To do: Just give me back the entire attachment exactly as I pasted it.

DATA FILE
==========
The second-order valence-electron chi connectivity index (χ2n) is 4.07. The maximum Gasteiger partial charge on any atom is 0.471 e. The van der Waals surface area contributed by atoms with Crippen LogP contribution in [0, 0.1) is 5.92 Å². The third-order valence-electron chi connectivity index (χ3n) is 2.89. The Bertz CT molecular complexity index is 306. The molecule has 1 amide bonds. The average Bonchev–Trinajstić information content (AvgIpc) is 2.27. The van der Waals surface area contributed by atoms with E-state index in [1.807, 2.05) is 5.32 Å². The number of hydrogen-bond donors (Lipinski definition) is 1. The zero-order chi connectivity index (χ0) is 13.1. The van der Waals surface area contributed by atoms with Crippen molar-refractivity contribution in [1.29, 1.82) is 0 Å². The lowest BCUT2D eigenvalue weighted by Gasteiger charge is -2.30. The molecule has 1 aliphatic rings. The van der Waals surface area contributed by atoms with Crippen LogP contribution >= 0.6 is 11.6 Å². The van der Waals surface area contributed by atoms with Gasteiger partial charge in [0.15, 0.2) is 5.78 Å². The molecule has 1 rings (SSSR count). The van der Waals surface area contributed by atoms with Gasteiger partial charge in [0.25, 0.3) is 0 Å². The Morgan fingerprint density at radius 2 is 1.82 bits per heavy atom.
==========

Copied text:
The second-order valence-electron chi connectivity index (χ2n) is 4.07. The maximum Gasteiger partial charge on any atom is 0.471 e. The van der Waals surface area contributed by atoms with Crippen LogP contribution in [0, 0.1) is 5.92 Å². The third-order valence-electron chi connectivity index (χ3n) is 2.89. The Bertz CT molecular complexity index is 306. The molecule has 1 amide bonds. The average Bonchev–Trinajstić information content (AvgIpc) is 2.27. The van der Waals surface area contributed by atoms with E-state index in [1.807, 2.05) is 5.32 Å². The number of hydrogen-bond donors (Lipinski definition) is 1. The zero-order chi connectivity index (χ0) is 13.1. The van der Waals surface area contributed by atoms with Crippen molar-refractivity contribution in [1.29, 1.82) is 0 Å². The lowest BCUT2D eigenvalue weighted by Gasteiger charge is -2.30. The molecule has 1 aliphatic rings. The van der Waals surface area contributed by atoms with Crippen LogP contribution >= 0.6 is 11.6 Å². The van der Waals surface area contributed by atoms with Gasteiger partial charge in [0.15, 0.2) is 5.78 Å². The molecule has 1 rings (SSSR count). The van der Waals surface area contributed by atoms with Gasteiger partial charge in [0.25, 0.3) is 0 Å². The Morgan fingerprint density at radius 2 is 1.82 bits per heavy atom.